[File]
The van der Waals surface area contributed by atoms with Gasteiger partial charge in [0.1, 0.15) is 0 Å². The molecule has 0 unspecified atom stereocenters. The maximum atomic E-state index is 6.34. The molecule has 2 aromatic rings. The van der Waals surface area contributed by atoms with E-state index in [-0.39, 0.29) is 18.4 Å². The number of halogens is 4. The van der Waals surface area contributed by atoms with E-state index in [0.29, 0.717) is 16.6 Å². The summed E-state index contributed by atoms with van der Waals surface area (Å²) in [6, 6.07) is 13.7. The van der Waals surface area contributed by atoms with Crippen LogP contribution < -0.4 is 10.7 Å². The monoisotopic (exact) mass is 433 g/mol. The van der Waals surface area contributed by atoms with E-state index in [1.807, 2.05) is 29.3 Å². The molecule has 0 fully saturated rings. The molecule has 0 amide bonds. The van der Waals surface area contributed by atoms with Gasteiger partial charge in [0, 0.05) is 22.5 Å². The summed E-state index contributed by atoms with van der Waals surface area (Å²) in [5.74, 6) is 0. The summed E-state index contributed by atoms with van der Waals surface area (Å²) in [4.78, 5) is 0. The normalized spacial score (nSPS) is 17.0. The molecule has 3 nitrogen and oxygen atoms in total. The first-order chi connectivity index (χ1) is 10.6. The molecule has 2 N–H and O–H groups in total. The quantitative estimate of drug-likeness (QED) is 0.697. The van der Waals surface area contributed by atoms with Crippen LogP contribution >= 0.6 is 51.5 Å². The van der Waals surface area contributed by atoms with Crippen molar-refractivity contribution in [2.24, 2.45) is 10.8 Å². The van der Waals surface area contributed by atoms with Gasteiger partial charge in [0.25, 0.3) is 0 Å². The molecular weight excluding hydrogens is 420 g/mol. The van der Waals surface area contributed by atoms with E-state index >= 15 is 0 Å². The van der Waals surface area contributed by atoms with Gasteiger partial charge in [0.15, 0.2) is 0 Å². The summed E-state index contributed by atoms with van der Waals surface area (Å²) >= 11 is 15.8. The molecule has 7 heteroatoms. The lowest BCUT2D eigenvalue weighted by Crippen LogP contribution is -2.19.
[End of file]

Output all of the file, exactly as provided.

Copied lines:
The van der Waals surface area contributed by atoms with Gasteiger partial charge in [0.1, 0.15) is 0 Å². The molecule has 0 unspecified atom stereocenters. The maximum atomic E-state index is 6.34. The molecule has 2 aromatic rings. The van der Waals surface area contributed by atoms with E-state index in [-0.39, 0.29) is 18.4 Å². The number of halogens is 4. The van der Waals surface area contributed by atoms with E-state index in [0.29, 0.717) is 16.6 Å². The summed E-state index contributed by atoms with van der Waals surface area (Å²) in [6, 6.07) is 13.7. The van der Waals surface area contributed by atoms with Crippen LogP contribution < -0.4 is 10.7 Å². The monoisotopic (exact) mass is 433 g/mol. The van der Waals surface area contributed by atoms with E-state index in [1.807, 2.05) is 29.3 Å². The molecule has 0 fully saturated rings. The molecule has 0 amide bonds. The van der Waals surface area contributed by atoms with Gasteiger partial charge in [0, 0.05) is 22.5 Å². The summed E-state index contributed by atoms with van der Waals surface area (Å²) in [5.74, 6) is 0. The summed E-state index contributed by atoms with van der Waals surface area (Å²) in [4.78, 5) is 0. The normalized spacial score (nSPS) is 17.0. The molecule has 3 nitrogen and oxygen atoms in total. The first-order chi connectivity index (χ1) is 10.6. The molecule has 2 N–H and O–H groups in total. The quantitative estimate of drug-likeness (QED) is 0.697. The van der Waals surface area contributed by atoms with Crippen LogP contribution >= 0.6 is 51.5 Å². The van der Waals surface area contributed by atoms with Crippen molar-refractivity contribution in [2.24, 2.45) is 10.8 Å². The van der Waals surface area contributed by atoms with Gasteiger partial charge in [0.25, 0.3) is 0 Å². The molecular weight excluding hydrogens is 420 g/mol. The van der Waals surface area contributed by atoms with E-state index >= 15 is 0 Å². The van der Waals surface area contributed by atoms with Gasteiger partial charge in [0.15, 0.2) is 0 Å². The summed E-state index contributed by atoms with van der Waals surface area (Å²) >= 11 is 15.8. The molecule has 7 heteroatoms. The lowest BCUT2D eigenvalue weighted by Crippen LogP contribution is -2.19.